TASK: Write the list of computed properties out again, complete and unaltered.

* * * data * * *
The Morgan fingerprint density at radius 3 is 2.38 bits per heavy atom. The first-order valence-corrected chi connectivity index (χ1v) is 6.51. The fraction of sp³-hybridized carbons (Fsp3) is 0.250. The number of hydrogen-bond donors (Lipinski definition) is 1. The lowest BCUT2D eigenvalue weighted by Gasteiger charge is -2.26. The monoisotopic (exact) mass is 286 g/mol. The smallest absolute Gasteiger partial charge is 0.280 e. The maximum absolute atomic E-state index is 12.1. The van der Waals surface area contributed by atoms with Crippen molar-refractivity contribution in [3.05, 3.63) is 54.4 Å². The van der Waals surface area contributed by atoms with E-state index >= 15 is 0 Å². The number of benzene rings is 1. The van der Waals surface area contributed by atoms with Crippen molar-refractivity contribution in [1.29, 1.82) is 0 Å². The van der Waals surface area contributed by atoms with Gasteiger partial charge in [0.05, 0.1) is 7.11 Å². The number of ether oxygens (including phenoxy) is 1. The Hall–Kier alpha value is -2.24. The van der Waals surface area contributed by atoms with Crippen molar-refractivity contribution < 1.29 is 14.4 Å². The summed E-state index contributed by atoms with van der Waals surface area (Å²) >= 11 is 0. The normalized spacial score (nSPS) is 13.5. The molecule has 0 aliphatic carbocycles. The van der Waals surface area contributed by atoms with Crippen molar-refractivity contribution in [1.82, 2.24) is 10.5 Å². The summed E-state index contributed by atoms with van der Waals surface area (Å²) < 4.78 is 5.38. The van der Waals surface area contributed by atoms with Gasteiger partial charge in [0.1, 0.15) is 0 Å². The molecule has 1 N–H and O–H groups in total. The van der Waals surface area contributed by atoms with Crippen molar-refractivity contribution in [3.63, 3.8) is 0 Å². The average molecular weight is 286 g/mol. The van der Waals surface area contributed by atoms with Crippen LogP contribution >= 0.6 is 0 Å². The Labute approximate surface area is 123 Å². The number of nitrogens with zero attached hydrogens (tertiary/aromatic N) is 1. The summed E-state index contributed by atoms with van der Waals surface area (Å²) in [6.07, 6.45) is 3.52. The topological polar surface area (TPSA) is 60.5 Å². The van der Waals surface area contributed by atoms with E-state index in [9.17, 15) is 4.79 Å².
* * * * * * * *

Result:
The Morgan fingerprint density at radius 3 is 2.38 bits per heavy atom. The first-order valence-corrected chi connectivity index (χ1v) is 6.51. The fraction of sp³-hybridized carbons (Fsp3) is 0.250. The number of hydrogen-bond donors (Lipinski definition) is 1. The lowest BCUT2D eigenvalue weighted by Gasteiger charge is -2.26. The monoisotopic (exact) mass is 286 g/mol. The smallest absolute Gasteiger partial charge is 0.280 e. The maximum absolute atomic E-state index is 12.1. The van der Waals surface area contributed by atoms with Crippen molar-refractivity contribution in [3.05, 3.63) is 54.4 Å². The van der Waals surface area contributed by atoms with E-state index >= 15 is 0 Å². The number of benzene rings is 1. The van der Waals surface area contributed by atoms with Crippen molar-refractivity contribution in [1.29, 1.82) is 0 Å². The van der Waals surface area contributed by atoms with Gasteiger partial charge in [0.05, 0.1) is 7.11 Å². The number of ether oxygens (including phenoxy) is 1. The Hall–Kier alpha value is -2.24. The van der Waals surface area contributed by atoms with Crippen molar-refractivity contribution < 1.29 is 14.4 Å². The summed E-state index contributed by atoms with van der Waals surface area (Å²) >= 11 is 0. The normalized spacial score (nSPS) is 13.5. The molecule has 0 aliphatic carbocycles. The van der Waals surface area contributed by atoms with Crippen molar-refractivity contribution in [1.82, 2.24) is 10.5 Å². The summed E-state index contributed by atoms with van der Waals surface area (Å²) < 4.78 is 5.38. The van der Waals surface area contributed by atoms with Gasteiger partial charge in [0.1, 0.15) is 0 Å². The molecule has 1 N–H and O–H groups in total. The van der Waals surface area contributed by atoms with Crippen molar-refractivity contribution in [3.63, 3.8) is 0 Å². The average molecular weight is 286 g/mol. The van der Waals surface area contributed by atoms with Crippen LogP contribution >= 0.6 is 0 Å². The Labute approximate surface area is 123 Å². The number of nitrogens with zero attached hydrogens (tertiary/aromatic N) is 1. The summed E-state index contributed by atoms with van der Waals surface area (Å²) in [6.07, 6.45) is 3.52. The topological polar surface area (TPSA) is 60.5 Å². The van der Waals surface area contributed by atoms with E-state index in [9.17, 15) is 4.79 Å².